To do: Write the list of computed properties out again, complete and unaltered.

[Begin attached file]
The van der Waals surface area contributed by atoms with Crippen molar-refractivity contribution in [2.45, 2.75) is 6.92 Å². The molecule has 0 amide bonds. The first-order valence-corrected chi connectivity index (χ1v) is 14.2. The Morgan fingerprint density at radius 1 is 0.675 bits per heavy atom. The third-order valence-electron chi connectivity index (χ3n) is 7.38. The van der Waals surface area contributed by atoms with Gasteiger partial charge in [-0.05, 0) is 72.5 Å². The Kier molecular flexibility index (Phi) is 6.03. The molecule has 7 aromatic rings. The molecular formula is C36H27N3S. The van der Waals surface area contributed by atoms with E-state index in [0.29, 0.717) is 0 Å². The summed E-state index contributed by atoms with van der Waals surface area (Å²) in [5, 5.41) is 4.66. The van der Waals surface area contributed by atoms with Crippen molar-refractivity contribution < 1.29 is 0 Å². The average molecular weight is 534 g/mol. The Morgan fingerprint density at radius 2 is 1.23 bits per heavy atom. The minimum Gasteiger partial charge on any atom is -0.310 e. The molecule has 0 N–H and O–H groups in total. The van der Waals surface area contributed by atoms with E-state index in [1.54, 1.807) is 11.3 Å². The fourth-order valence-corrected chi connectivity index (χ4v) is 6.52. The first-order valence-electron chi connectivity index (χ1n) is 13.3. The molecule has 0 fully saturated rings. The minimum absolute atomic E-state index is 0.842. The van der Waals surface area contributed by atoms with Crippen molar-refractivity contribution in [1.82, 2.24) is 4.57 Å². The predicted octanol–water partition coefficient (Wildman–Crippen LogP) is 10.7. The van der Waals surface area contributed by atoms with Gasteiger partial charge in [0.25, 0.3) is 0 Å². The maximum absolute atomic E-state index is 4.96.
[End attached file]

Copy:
The van der Waals surface area contributed by atoms with Crippen molar-refractivity contribution in [2.45, 2.75) is 6.92 Å². The molecule has 0 amide bonds. The first-order valence-corrected chi connectivity index (χ1v) is 14.2. The Morgan fingerprint density at radius 1 is 0.675 bits per heavy atom. The third-order valence-electron chi connectivity index (χ3n) is 7.38. The van der Waals surface area contributed by atoms with Gasteiger partial charge in [-0.05, 0) is 72.5 Å². The Kier molecular flexibility index (Phi) is 6.03. The molecule has 7 aromatic rings. The molecular formula is C36H27N3S. The van der Waals surface area contributed by atoms with E-state index in [0.29, 0.717) is 0 Å². The summed E-state index contributed by atoms with van der Waals surface area (Å²) in [5, 5.41) is 4.66. The van der Waals surface area contributed by atoms with Crippen molar-refractivity contribution < 1.29 is 0 Å². The average molecular weight is 534 g/mol. The Morgan fingerprint density at radius 2 is 1.23 bits per heavy atom. The minimum Gasteiger partial charge on any atom is -0.310 e. The molecule has 0 N–H and O–H groups in total. The van der Waals surface area contributed by atoms with E-state index in [1.54, 1.807) is 11.3 Å². The fourth-order valence-corrected chi connectivity index (χ4v) is 6.52. The first-order valence-electron chi connectivity index (χ1n) is 13.3. The molecule has 0 fully saturated rings. The minimum absolute atomic E-state index is 0.842. The van der Waals surface area contributed by atoms with Crippen molar-refractivity contribution in [1.82, 2.24) is 4.57 Å². The predicted octanol–water partition coefficient (Wildman–Crippen LogP) is 10.7. The van der Waals surface area contributed by atoms with Gasteiger partial charge in [0.25, 0.3) is 0 Å². The maximum absolute atomic E-state index is 4.96.